Sant-Miller: Sports craze plays with emotions
Aaron Sant-Miller | Monday, November 17, 2014
To be a sports fan is to live on an emotional roller coaster. The sadness of a loss, the frustration of poor coaching or obvious mistakes, the joy of a rivalry win, the elation of a last-second victory and everything in between. It’s a whirlwind of emotion, one without a predictable pattern.
While the tumultuous emotional adventure of an NFL season has no formula, there is one thing you can count on: the melancholic apathy of a bye week.
To some extent, that’s almost an oxymoron, to be both melancholic and apathetic. Yet, that’s the only way to describe it. Watching other games and other teams leave you feeling hollow. You try to root against your team’s rivals, but cheering for a team’s failure does not bring about the same energy as cheering for a team’s success. You feel a sense of emptiness, and you’re left struggling to make it through Sunday.
Sundays seem longer without the three-hour commitment you bank on each week. You don’t know what to do with your time and sometimes find yourself staring at the wall, hoping for it to do something exciting. Apathy is the only way to describe these feelings of emptiness and boredom.
Simultaneously, you experience intense longing and sadness as you watch your friends ride the emotional roller coaster of their team’s Sunday matchup. You want those feelings, and it hurts knowing that you can’t experience them. You want the excitement but are left to wallow in a lonely sorrow that can only be described as true melancholy.
This brings about the question: what is worse? Would you rather live the emotional roller coaster and end the day in a loss or suffer through the desert of a bye week?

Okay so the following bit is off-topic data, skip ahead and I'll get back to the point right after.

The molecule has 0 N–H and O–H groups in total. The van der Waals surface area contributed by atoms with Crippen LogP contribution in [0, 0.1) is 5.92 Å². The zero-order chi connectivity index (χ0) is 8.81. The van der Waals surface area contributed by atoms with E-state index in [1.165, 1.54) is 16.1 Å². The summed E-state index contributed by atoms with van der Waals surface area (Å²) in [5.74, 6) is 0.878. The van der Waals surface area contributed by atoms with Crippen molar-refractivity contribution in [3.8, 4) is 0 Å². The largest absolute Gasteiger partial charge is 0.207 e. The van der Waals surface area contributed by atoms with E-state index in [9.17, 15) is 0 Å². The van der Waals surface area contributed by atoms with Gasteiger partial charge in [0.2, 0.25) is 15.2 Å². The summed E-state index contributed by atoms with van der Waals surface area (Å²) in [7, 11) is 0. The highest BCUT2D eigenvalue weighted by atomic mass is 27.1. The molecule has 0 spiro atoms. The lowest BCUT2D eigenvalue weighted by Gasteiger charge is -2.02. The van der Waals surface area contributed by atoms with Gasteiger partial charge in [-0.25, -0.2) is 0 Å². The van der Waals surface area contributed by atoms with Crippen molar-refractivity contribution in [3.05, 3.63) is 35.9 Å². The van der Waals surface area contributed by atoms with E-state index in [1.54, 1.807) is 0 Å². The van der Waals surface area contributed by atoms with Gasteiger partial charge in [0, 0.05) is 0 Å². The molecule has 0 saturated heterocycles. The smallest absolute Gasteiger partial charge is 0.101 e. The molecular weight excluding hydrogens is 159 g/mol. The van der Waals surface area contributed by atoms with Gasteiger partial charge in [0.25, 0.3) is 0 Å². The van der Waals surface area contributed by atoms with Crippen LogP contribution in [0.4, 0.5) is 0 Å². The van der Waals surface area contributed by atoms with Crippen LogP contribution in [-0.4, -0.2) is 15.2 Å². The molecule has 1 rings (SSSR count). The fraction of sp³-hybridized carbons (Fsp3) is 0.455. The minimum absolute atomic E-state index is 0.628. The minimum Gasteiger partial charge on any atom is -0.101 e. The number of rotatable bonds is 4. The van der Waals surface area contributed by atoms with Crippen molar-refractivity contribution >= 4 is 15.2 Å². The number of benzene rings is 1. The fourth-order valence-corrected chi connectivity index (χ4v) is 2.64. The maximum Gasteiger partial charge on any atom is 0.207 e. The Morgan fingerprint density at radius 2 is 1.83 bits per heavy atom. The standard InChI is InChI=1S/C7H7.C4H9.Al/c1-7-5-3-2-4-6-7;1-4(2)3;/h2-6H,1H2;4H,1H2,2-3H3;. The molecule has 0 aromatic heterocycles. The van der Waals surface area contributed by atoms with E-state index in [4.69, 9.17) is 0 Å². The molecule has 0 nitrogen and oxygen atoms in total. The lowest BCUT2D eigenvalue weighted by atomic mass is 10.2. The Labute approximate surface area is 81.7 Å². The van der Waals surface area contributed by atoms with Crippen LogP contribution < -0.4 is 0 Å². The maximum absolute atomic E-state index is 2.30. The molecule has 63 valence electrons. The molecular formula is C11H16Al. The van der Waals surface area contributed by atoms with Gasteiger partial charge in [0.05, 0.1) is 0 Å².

Logically, it’s an easy question. The bye week helps the team improve. The bye week doesn’t hurt your team’s chances at claiming a Super Bowl. Why would you ever prefer a loss to anything neutral?
As the wise Alfred Lord Tennyson famously said, “Tis better to have loved and lost than never to have loved at all.”
I would rather feel. I would rather hurt. To not feel at all, the emptiness, it cuts to the core much worse than a loss ever could.
With a loss, a fan can break down the mistakes and argue for what changes should be made. There is passion; there is emotion; there is fire. During the game, there is the excitement. The never-ending hope until the clock hits zero, the rollercoaster, the energy. Give me that. Give me humanity.
It’s the secondary and tertiary effects as well. The week leading up to the bye week is empty. With nothing to look forward to on the weekend, every hour of work seems much longer. It is truly a bye week, not an empty Sunday. The melancholic apathy of the bye is felt throughout that week.
Most people will disagree. Most people would prefer the rational outcome. Most people would prefer to avoid a loss.
Let’s be honest: most people will think I’m crazy. No, not because I prefer the emotions of a loss to the emptiness of a bye. They will think I’m crazy because I care this much, because I can talk about being a sports fan this way.
You know what? I absolutely am. This represents so much of what is disturbing about American society and the psychotic nature of being a sports fan. Still, I’ll take pride in my passion, my love for a team that could care less about me.
It’s better to feel.
The views expressed in this column are those of the author and not necessarily those of The Observer.